Nelson Mandela, the 94-year-old former South African
president and Nobel Peace laureate hospitalised with a lung
infection, has successfully undergone a procedure to have
gallstones removed, the government said.
"The former president underwent a procedure via endoscopy to
have gallstones removed. The procedure was successful and
Madiba is recovering," President Jacob Zuma's office said in
a statement, using Mandela's clan name.
South Africa's first black president, who came to power in
historic all-race elections in 1994 after decades struggling
against apartheid, remains a symbol of resistance to racism
and injustice at home and around the world.
Mandela was admitted to a Pretoria hospital on Saturday a
week ago after being flown from his home village of Qunu in a
remote, rural part of the Eastern Cape province.
Tests revealed a recurrence of a lung infection and that he
had developed gallstones, the government statement said.
The medical team had decided to treat the lung infection
before attending to the gallstones, it said.
Mandela spent 27 years in apartheid prisons, including 18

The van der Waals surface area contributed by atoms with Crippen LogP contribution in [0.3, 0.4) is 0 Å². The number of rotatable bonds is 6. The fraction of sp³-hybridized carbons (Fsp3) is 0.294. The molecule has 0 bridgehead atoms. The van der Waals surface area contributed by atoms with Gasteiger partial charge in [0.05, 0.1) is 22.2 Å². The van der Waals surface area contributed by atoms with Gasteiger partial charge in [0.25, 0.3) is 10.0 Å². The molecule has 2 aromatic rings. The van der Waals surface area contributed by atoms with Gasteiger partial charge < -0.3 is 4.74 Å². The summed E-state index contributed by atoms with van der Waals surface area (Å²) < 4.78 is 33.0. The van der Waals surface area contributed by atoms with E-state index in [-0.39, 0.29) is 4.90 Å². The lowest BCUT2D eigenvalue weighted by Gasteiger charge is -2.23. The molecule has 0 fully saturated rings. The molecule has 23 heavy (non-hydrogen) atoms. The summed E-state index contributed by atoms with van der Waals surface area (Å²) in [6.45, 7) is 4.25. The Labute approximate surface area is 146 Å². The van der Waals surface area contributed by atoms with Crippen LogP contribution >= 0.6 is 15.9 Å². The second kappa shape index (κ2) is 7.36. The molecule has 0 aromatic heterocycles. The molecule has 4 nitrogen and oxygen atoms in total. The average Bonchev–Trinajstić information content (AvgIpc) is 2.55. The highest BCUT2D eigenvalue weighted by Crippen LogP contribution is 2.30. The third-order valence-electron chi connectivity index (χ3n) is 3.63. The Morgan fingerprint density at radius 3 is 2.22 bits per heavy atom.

years on the windswept Robben Island off the coast of Cape
He was released in 1990 and went on to use his unparalleled
prestige to push for reconciliation between whites and blacks
as the bedrock of the post-apartheid "Rainbow Nation".
He stepped down in 1999 after one term in office and has been
largely removed from public life for the last decade.
Mandela spent time in a Johannesburg hospital in 2011 with a
respiratory condition, and again in February this year
because of abdominal pains. He was released the following day
after a keyhole examination showed there was nothing serious.
He has since spent most of his time in Qunu.
His fragile health prevents him from making any public
appearances in South Africa, although he has continued to
receive high-profile domestic and international visitors,
including former U.S. President Bill Clinton in July.